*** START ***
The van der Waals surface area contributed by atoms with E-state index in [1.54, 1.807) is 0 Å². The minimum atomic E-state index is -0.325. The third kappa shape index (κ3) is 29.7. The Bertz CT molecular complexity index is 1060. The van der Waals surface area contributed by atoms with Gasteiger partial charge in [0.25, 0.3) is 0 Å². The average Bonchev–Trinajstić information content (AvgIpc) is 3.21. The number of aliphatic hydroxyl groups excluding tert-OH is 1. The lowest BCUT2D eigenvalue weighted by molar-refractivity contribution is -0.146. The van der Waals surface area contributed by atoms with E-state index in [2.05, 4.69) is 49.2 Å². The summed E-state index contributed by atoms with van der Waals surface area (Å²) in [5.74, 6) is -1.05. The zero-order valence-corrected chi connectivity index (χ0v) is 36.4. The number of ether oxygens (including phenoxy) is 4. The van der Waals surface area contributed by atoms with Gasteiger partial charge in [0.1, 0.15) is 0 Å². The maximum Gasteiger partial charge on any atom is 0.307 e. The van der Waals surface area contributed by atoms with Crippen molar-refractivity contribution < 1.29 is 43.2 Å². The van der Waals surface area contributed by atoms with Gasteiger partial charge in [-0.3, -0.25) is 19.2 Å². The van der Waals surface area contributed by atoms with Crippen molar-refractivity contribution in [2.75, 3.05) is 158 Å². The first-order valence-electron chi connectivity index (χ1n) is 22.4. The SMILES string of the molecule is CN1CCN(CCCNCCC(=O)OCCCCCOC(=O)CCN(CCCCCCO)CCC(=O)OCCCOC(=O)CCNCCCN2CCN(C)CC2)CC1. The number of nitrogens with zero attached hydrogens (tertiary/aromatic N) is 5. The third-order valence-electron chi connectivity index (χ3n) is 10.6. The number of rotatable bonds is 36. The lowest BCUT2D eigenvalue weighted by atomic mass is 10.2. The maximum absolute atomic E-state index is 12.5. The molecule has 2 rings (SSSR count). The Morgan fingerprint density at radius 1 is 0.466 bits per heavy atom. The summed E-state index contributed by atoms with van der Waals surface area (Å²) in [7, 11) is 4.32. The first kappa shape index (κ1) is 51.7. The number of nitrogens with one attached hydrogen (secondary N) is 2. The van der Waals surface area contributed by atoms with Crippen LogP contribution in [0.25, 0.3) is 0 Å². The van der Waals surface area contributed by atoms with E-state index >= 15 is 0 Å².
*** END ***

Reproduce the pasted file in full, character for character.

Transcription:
The van der Waals surface area contributed by atoms with E-state index in [1.54, 1.807) is 0 Å². The minimum atomic E-state index is -0.325. The third kappa shape index (κ3) is 29.7. The Bertz CT molecular complexity index is 1060. The van der Waals surface area contributed by atoms with Gasteiger partial charge in [0.25, 0.3) is 0 Å². The average Bonchev–Trinajstić information content (AvgIpc) is 3.21. The number of aliphatic hydroxyl groups excluding tert-OH is 1. The lowest BCUT2D eigenvalue weighted by molar-refractivity contribution is -0.146. The van der Waals surface area contributed by atoms with E-state index in [2.05, 4.69) is 49.2 Å². The summed E-state index contributed by atoms with van der Waals surface area (Å²) in [5.74, 6) is -1.05. The zero-order valence-corrected chi connectivity index (χ0v) is 36.4. The number of ether oxygens (including phenoxy) is 4. The van der Waals surface area contributed by atoms with Gasteiger partial charge in [0.1, 0.15) is 0 Å². The maximum Gasteiger partial charge on any atom is 0.307 e. The van der Waals surface area contributed by atoms with Crippen molar-refractivity contribution < 1.29 is 43.2 Å². The van der Waals surface area contributed by atoms with Gasteiger partial charge in [-0.3, -0.25) is 19.2 Å². The van der Waals surface area contributed by atoms with Crippen molar-refractivity contribution in [2.75, 3.05) is 158 Å². The first-order valence-electron chi connectivity index (χ1n) is 22.4. The SMILES string of the molecule is CN1CCN(CCCNCCC(=O)OCCCCCOC(=O)CCN(CCCCCCO)CCC(=O)OCCCOC(=O)CCNCCCN2CCN(C)CC2)CC1. The number of nitrogens with zero attached hydrogens (tertiary/aromatic N) is 5. The third-order valence-electron chi connectivity index (χ3n) is 10.6. The number of rotatable bonds is 36. The lowest BCUT2D eigenvalue weighted by atomic mass is 10.2. The maximum absolute atomic E-state index is 12.5. The molecule has 2 rings (SSSR count). The Morgan fingerprint density at radius 1 is 0.466 bits per heavy atom. The summed E-state index contributed by atoms with van der Waals surface area (Å²) in [7, 11) is 4.32. The first kappa shape index (κ1) is 51.7. The number of nitrogens with one attached hydrogen (secondary N) is 2. The van der Waals surface area contributed by atoms with Crippen LogP contribution in [0.25, 0.3) is 0 Å². The van der Waals surface area contributed by atoms with E-state index >= 15 is 0 Å².